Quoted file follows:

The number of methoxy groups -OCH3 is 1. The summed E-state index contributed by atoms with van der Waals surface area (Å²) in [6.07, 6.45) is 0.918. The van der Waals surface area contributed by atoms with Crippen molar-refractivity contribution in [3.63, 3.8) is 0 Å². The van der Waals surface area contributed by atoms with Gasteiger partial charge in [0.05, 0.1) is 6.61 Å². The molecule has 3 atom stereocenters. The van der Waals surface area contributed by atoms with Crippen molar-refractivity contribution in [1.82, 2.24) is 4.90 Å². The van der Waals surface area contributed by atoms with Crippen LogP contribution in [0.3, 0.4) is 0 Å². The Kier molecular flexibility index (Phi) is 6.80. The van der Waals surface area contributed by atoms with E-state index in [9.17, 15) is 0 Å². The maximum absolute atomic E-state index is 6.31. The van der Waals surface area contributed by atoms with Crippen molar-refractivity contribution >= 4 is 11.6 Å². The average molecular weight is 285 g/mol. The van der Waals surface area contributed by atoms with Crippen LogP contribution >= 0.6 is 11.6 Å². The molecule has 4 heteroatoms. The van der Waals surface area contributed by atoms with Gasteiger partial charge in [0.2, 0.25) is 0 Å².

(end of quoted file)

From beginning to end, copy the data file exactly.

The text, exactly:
The number of methoxy groups -OCH3 is 1. The summed E-state index contributed by atoms with van der Waals surface area (Å²) in [6.07, 6.45) is 0.918. The van der Waals surface area contributed by atoms with Crippen molar-refractivity contribution in [3.63, 3.8) is 0 Å². The van der Waals surface area contributed by atoms with Gasteiger partial charge in [0.05, 0.1) is 6.61 Å². The molecule has 3 atom stereocenters. The van der Waals surface area contributed by atoms with Crippen molar-refractivity contribution in [1.82, 2.24) is 4.90 Å². The van der Waals surface area contributed by atoms with Crippen LogP contribution in [0.3, 0.4) is 0 Å². The Kier molecular flexibility index (Phi) is 6.80. The van der Waals surface area contributed by atoms with E-state index in [9.17, 15) is 0 Å². The maximum absolute atomic E-state index is 6.31. The van der Waals surface area contributed by atoms with Crippen molar-refractivity contribution >= 4 is 11.6 Å². The average molecular weight is 285 g/mol. The van der Waals surface area contributed by atoms with Crippen LogP contribution >= 0.6 is 11.6 Å². The molecule has 4 heteroatoms. The van der Waals surface area contributed by atoms with Gasteiger partial charge in [0.2, 0.25) is 0 Å².